We live in a time when the governing political party and the dominant strain in the major media constantly harp on two themes:
- Capitalism is wasteful, not environmentally sound, and
- We need more regulation from government.
So, it is especially droll to witness the Food and Drug Administration pounce upon an age-old recycling practice between breweries and farms. In the name of “better regulation,” and “safety,” of course.
For well over a century beer brewers have disposed of their spent grain product — the non-beer product of the beer-making process — by giving or selling it cheaply to farmers, who feed it to livestock.
It would cost a lot to dispose of this in landfills, so brewers save money by letting farmers take the dregs off their hands.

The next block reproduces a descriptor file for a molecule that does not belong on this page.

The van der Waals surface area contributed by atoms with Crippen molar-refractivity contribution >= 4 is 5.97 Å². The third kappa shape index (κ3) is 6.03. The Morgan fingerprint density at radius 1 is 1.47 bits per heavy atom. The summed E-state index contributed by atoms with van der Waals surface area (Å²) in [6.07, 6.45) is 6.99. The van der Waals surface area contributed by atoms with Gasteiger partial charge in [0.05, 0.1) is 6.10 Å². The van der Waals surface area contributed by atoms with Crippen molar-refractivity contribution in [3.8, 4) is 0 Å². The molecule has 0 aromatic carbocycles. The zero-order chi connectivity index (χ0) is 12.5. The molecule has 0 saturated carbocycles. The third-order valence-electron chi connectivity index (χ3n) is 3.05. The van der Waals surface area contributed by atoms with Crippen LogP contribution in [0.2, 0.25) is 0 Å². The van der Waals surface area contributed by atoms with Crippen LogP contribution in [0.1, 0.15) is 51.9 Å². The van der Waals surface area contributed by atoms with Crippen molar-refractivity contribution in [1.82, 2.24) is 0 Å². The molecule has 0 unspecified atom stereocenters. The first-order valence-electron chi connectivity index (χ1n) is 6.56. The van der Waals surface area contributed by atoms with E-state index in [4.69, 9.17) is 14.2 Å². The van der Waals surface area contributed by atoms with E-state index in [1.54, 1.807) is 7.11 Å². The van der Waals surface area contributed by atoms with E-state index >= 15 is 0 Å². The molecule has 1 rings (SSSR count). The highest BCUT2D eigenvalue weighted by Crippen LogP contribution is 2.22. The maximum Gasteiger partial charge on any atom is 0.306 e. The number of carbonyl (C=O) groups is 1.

But now the FDA, in a new set of proposed rules (proposed not by Congress, by the way), wants to protect cattle’s food supply by requiring brewers to dry the spent grain before shipping it off.
That’s a killer cost. One Oregonian brewer referred to it as an “enormous burden,” and warned that higher consumer prices would be the result.
I’m with Oregon Senator Ron Wyden (D), who demands that the agency go back to the drawing board.
“I don’t know everything about beer,” Wyden has been quoted, “but I do know when a federal agency acts like it has had one too many.”
For my part, I don’t see this as aberrant behavior from a federal agency. I see it as typical.
Typically drunk on power.
This is Common Sense. I’m Paul Jacob.